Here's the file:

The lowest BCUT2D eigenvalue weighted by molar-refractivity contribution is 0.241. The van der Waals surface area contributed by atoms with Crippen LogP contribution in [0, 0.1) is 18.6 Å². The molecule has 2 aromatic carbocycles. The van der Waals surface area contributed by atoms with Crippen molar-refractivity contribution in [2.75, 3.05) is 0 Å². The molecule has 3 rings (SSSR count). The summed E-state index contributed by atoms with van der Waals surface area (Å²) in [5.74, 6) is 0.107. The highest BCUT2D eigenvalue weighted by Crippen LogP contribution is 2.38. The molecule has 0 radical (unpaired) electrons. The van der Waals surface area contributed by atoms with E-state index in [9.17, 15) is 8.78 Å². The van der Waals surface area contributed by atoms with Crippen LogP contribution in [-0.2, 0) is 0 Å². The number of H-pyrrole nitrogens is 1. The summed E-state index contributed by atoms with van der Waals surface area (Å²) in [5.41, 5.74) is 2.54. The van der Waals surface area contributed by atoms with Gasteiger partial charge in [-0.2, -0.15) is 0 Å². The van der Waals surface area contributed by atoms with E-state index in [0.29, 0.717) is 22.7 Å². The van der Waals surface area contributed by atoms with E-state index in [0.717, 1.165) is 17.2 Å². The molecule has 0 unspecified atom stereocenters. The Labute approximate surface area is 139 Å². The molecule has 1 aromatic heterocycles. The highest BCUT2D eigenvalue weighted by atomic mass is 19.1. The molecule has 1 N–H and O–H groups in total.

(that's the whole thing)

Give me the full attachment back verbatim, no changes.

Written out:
The lowest BCUT2D eigenvalue weighted by molar-refractivity contribution is 0.241. The van der Waals surface area contributed by atoms with Crippen LogP contribution in [0, 0.1) is 18.6 Å². The molecule has 2 aromatic carbocycles. The van der Waals surface area contributed by atoms with Crippen molar-refractivity contribution in [2.75, 3.05) is 0 Å². The molecule has 3 rings (SSSR count). The summed E-state index contributed by atoms with van der Waals surface area (Å²) in [5.74, 6) is 0.107. The highest BCUT2D eigenvalue weighted by Crippen LogP contribution is 2.38. The molecule has 0 radical (unpaired) electrons. The van der Waals surface area contributed by atoms with E-state index in [9.17, 15) is 8.78 Å². The van der Waals surface area contributed by atoms with Crippen LogP contribution in [-0.2, 0) is 0 Å². The number of H-pyrrole nitrogens is 1. The summed E-state index contributed by atoms with van der Waals surface area (Å²) in [5.41, 5.74) is 2.54. The van der Waals surface area contributed by atoms with Gasteiger partial charge in [-0.2, -0.15) is 0 Å². The van der Waals surface area contributed by atoms with E-state index in [0.29, 0.717) is 22.7 Å². The van der Waals surface area contributed by atoms with E-state index in [0.717, 1.165) is 17.2 Å². The molecule has 0 unspecified atom stereocenters. The Labute approximate surface area is 139 Å². The molecule has 1 aromatic heterocycles. The highest BCUT2D eigenvalue weighted by atomic mass is 19.1. The molecule has 1 N–H and O–H groups in total.